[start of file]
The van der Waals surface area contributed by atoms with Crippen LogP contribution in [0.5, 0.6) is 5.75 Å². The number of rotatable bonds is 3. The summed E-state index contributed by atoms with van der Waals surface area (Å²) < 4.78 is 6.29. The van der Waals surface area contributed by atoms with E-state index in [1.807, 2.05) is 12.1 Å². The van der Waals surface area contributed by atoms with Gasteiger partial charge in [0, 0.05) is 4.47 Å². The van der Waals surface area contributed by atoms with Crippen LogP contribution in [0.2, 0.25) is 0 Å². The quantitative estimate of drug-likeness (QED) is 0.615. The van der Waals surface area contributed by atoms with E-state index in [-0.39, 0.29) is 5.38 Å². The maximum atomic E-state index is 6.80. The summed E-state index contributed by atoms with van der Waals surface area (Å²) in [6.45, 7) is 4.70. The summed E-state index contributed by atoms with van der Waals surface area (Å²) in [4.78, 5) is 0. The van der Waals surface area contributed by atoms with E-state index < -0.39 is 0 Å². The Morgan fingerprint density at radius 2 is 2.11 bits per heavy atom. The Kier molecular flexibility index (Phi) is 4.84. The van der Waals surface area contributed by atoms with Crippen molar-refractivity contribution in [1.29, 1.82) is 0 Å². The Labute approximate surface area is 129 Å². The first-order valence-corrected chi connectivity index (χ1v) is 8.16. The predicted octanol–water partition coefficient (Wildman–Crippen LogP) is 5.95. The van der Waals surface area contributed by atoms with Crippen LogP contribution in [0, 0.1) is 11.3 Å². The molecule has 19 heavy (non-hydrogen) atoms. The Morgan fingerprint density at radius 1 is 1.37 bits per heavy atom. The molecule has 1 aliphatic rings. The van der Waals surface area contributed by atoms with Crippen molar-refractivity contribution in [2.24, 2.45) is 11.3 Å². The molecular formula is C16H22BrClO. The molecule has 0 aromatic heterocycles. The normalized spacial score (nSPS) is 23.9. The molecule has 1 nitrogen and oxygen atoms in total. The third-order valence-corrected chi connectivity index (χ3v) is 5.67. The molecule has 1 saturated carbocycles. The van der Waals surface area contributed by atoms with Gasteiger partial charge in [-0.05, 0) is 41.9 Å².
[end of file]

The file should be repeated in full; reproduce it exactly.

The van der Waals surface area contributed by atoms with Crippen LogP contribution in [0.5, 0.6) is 5.75 Å². The number of rotatable bonds is 3. The summed E-state index contributed by atoms with van der Waals surface area (Å²) < 4.78 is 6.29. The van der Waals surface area contributed by atoms with E-state index in [1.807, 2.05) is 12.1 Å². The van der Waals surface area contributed by atoms with Gasteiger partial charge in [0, 0.05) is 4.47 Å². The van der Waals surface area contributed by atoms with Crippen LogP contribution in [0.2, 0.25) is 0 Å². The quantitative estimate of drug-likeness (QED) is 0.615. The van der Waals surface area contributed by atoms with E-state index in [-0.39, 0.29) is 5.38 Å². The maximum atomic E-state index is 6.80. The summed E-state index contributed by atoms with van der Waals surface area (Å²) in [6.45, 7) is 4.70. The summed E-state index contributed by atoms with van der Waals surface area (Å²) in [4.78, 5) is 0. The van der Waals surface area contributed by atoms with E-state index < -0.39 is 0 Å². The Morgan fingerprint density at radius 2 is 2.11 bits per heavy atom. The Kier molecular flexibility index (Phi) is 4.84. The van der Waals surface area contributed by atoms with Crippen molar-refractivity contribution in [1.29, 1.82) is 0 Å². The Labute approximate surface area is 129 Å². The first-order valence-corrected chi connectivity index (χ1v) is 8.16. The predicted octanol–water partition coefficient (Wildman–Crippen LogP) is 5.95. The van der Waals surface area contributed by atoms with Crippen LogP contribution in [0, 0.1) is 11.3 Å². The molecule has 19 heavy (non-hydrogen) atoms. The Morgan fingerprint density at radius 1 is 1.37 bits per heavy atom. The molecule has 1 aliphatic rings. The van der Waals surface area contributed by atoms with Crippen molar-refractivity contribution in [2.24, 2.45) is 11.3 Å². The molecular formula is C16H22BrClO. The molecule has 0 aromatic heterocycles. The normalized spacial score (nSPS) is 23.9. The molecule has 1 nitrogen and oxygen atoms in total. The third-order valence-corrected chi connectivity index (χ3v) is 5.67. The molecule has 1 saturated carbocycles. The van der Waals surface area contributed by atoms with Gasteiger partial charge in [-0.05, 0) is 41.9 Å².